Thin Is In

The New 11" MacBook Air

For years I relied upon desktop computers, but I’ve used three different styles of Dell laptop computers at work over the years and a laptop has been my main machine at school for seven years.  At home I’ve owned laptops from Toshiba and Averatec and on the road I rely upon a small Asus netbook or my iPad and, of course, my iPhone.  This is in, and if I’m not careful that will be true for my wallet as well.

I love the diminutive size of my 10″ netbook and use it to edit photos and videos and create blog posts when I’m out on a day hiking trip.  But some of its inherent compromises chafe. The keyboard is slightly smaller than normal and, more troublesome, the screen resolution is 1024 x 600 instead of the 1024 x 768 most software and websites expect.  That creates a lot of unnecessary scrolling.  And, even when overclocked, the Atom processor and slow hard disk are real bottlenecks.

I made a project of selling books, CDs, and DVDs earlier this year to pay for a decked-out Apple iPad.  And it is wonderful to carry about the house for reading news, web browsing, and the like.  I don’t find it useful for productivity, however, as it lacks the physical keyboard and applications I need for my photo, video, and blogging work on trips.  It is a consumption tool.  But it was invaluable for accessing my electronic program guide at a recent National Science Teachers Association conference in Kansas City, and I used Google Calendar with it to plan my sessions and keep up with school emails, etc.  In recent months I found I wasn’t using the 3G service on my iPad, so I let it lapse, although I re-upped for a month while in Kansas City since WiFi access in the convention center was spotty.

For my day hiking trips I would love to have a small netbook that had the style, build quality, and instant-on features of the iPad while providing a full-size physical keyboard, software applications, and good screen resolution.  And Apple has created just such a machine – at an Apple price.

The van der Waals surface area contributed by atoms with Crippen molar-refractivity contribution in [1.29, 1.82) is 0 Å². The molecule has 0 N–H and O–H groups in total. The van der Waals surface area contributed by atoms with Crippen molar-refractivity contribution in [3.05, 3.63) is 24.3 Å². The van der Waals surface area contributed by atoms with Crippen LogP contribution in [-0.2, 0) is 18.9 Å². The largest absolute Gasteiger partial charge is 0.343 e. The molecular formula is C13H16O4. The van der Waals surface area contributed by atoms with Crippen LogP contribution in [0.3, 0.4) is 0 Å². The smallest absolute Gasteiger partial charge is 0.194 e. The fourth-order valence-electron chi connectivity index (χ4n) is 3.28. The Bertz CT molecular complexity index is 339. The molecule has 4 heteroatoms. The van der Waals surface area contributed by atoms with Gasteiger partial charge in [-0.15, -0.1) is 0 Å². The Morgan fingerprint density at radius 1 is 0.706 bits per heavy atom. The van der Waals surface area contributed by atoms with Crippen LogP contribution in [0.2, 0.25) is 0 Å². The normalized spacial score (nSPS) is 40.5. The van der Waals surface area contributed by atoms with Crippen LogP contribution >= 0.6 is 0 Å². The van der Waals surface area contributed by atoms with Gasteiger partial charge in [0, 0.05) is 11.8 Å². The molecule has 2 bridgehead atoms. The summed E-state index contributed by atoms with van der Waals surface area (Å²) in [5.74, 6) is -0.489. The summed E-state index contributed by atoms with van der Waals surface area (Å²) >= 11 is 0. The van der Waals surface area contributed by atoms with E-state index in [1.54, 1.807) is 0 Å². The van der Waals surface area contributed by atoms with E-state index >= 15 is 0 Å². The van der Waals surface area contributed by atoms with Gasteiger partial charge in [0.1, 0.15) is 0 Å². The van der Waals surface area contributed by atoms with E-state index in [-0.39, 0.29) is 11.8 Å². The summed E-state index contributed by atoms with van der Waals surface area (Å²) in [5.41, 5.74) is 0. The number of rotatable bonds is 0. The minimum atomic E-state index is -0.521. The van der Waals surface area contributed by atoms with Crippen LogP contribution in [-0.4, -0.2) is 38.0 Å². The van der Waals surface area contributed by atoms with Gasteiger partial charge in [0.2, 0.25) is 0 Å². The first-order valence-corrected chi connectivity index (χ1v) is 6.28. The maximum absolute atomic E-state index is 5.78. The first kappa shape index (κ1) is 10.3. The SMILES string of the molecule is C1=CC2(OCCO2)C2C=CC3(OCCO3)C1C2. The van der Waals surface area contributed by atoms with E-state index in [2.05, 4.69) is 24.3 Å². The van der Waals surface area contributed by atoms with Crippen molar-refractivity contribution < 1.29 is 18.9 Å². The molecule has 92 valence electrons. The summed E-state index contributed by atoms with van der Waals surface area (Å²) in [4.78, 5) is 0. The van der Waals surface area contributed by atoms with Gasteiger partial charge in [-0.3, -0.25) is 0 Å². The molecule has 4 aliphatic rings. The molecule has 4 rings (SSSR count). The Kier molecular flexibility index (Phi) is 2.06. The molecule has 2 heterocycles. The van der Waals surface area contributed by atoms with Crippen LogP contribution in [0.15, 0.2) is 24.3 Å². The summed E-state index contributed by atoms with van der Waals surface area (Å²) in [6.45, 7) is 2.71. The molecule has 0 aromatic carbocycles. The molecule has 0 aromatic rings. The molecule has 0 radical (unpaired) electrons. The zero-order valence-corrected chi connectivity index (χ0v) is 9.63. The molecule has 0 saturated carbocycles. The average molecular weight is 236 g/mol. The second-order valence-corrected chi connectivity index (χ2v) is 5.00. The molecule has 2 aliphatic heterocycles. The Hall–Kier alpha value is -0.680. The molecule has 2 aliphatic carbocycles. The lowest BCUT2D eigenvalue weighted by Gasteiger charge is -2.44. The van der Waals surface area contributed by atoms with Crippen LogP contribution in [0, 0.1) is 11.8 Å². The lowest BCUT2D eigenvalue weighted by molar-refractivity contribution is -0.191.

The first generation of the thin MacBook Air was intriguing but clearly underpowered and overhyped.  So although I’d like to get a Mac someday (with dual-boot to Windoze), it did not tempt me at all.  But the second generation is another story.

The new 11″ MacBook Air is almost as thin as my iPad and a couple of inches longer.  That’s a great size for travel and the machine boasts a full-size keyboard, big glass trackpad, and full-resolution screen with a five-hour runtime on a charge.  They used a lower-voltage processor, however, which hampers its performance.  But then they compensated with a solid-state 64 GB or 128 GB flash drive system.  That’s pricey, but eliminating the bottleneck of a Winchester hard disk is a big boost.

So I’m seriously considering a visit to an Apple Store soon to try out the 11″ Air.  Quality comes at a price premium, however, with this thin wedge of aluminum costing anywhere from $1100 to $1600 depending on upgrades.   I could buy two or three highly rated Windoze netbooks at that price!  But its features might just win me over if I can find a way to slim down the net cost.  My remaining old computers and stereo components aren’t worth much on the used electronics market, although I still have a few hundred books I’ll probably never reread which I could try to sell.

Or maybe I should just stick with my Windoze netbook, buy a lottery ticket, and dream.  As Spock once said, “After a time, you may find that having is not so pleasing a thing after all as wanting.  It is not logical, but it is often true.”

About Granger Meador

I enjoy day hikes, photography, podcasts, reading, web design, and technology. My wife, Wendy, and I work in the Bartlesville Public Schools in northeast Oklahoma, but this blog is outside the scope of our employment.
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